You may be cursed, or rewarded, by deity-level beings.
Disjunction comes from D&D's D20 SRD, which in turn is from the D&D Mordenkainen's Disjunction. It has had the "attention of a powerful being" clause since its appearance in AD&D 1st edition's Unearthed Arcana. The following examples are taken from D&D products, where the spell originates.
Cursed, by a deity
The D&D adventure module Axe of the Dwarvish Lords, p.9, describes the effect of this spell on the Axe of the Dwarvish Lords:
In addition, Moradin is 95% likely to visit a curse upon the spellcaster. The curse can have any one of the following effects (DM's choice):
The suggested curses are a disfigurement which weakens the character and makes them hated by all dwarves, an earthquake which surrounds the character whenever they cast a spell (save negates), or an ally's weapon breaks whenever they cast a spell in combat. The only way to remove the curse is to receive an atonement from a priest of Moradin, or to do a great service for a deity opposed to Moradin.
Note that even so, the axe only vanishes, but is not destroyed. Page 183 of Axe of the Dwarvish Lords asserts that Disjunction can destroy four minor artifacts called the Great Tools, which share the same creator as the Axe. No divine backlash is specified for these items.
As per the rules in Deities and Demigods, many deities become automatically aware of certain things within their domain, such as artifacts related to them. Destroying an item sacred to Moradin, for example, would very specifically draw Moradin's notice, as may the destruction of artifacts significantly affecting the dwarves. Deities are therefore a prime candidate for noticing Disjunction use.
Unspecified harm, by a deity
Dungeon magazine #124 adventure Chambers of Antiquities, p.87, includes a sarcophagus containing a mummy cleric of Wee Jas. A minor artifact, it can be rendered nonmagical with Disjunction, but doing so would be:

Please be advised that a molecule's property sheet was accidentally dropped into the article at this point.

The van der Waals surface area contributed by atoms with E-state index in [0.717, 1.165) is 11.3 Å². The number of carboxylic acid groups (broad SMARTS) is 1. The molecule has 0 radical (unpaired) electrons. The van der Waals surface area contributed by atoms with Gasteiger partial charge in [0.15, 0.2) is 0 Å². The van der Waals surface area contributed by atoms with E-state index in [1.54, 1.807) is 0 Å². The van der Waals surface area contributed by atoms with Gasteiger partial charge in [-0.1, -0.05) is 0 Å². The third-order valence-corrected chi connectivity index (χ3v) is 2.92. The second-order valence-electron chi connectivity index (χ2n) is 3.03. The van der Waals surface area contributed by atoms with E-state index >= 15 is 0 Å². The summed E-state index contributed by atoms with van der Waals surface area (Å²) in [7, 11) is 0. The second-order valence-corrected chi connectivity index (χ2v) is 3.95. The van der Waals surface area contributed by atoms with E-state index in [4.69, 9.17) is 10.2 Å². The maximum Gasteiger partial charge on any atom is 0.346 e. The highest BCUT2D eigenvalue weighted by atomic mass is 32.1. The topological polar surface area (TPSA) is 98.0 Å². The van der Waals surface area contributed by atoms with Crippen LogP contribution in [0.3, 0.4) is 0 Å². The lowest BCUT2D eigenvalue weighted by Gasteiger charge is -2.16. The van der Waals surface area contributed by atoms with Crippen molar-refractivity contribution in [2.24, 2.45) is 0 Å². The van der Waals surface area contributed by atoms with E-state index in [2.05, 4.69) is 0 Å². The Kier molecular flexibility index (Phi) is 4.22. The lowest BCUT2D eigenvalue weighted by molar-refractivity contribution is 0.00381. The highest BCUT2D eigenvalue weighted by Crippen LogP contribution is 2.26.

an act that incurs the wrath of Wee Jas.
The exact penalty is unspecified.
Rewarded, by non-specific "powers of good"
Book of Exalted Deeds, p.120, suggests that:
The powers of good smile upon those who rid the world of great evil by destroying a major artifact. A party of good characters who destroys an evil artifact can request a miracle at no cost.
It also suggests that destroying an evil artifact while standing within a consecrate or sacred place can help protect against the backlash, although it does not specifically protect against the 95% chance of being noticed by a powerful being.
Unspecified danger, by a powerful titan
Dungeon magazine #134 adventure Into the Wormcrawl Fissure, p.62, describes a lillend who disjuncted a Staff of the Magi ownwed by the titan sorceress Kelastis, and was thereafter forced to flee to the Material Plane to avoid that being's wrath. This is more literal and direct than usual, but it does describe a situation where using the spell invokes a powerful being's attention, because you literally broke a thing they own and now they're angry.
Summoning a demon, by Demogorgon
Dungeon #147's Into the Maw, p.81, describes the affect of using disjunction (or any other means) to destroy an altar to Demogorgon, a demon prince:
Destroying the altar removes the forbiddance and sympathy fields, but also immediately alerts Demogorgon, who immediately sends a molydeus demon named Zarvab to investigate. The demon is enraged to discover the condition his master's prison has fallen into, and once he deals with anyone who remains in this area, begins a brutal crusade to cleanse the site of every living thing.
Overall, there seems to be a pattern here. Destroying an artifact commonly angers a deity, demon prince, or similarly powerful being who created, owned, or had a vested interest in that item. However, you may also be rewarded by an equally powerful being who hated the item and wanted it destroyed.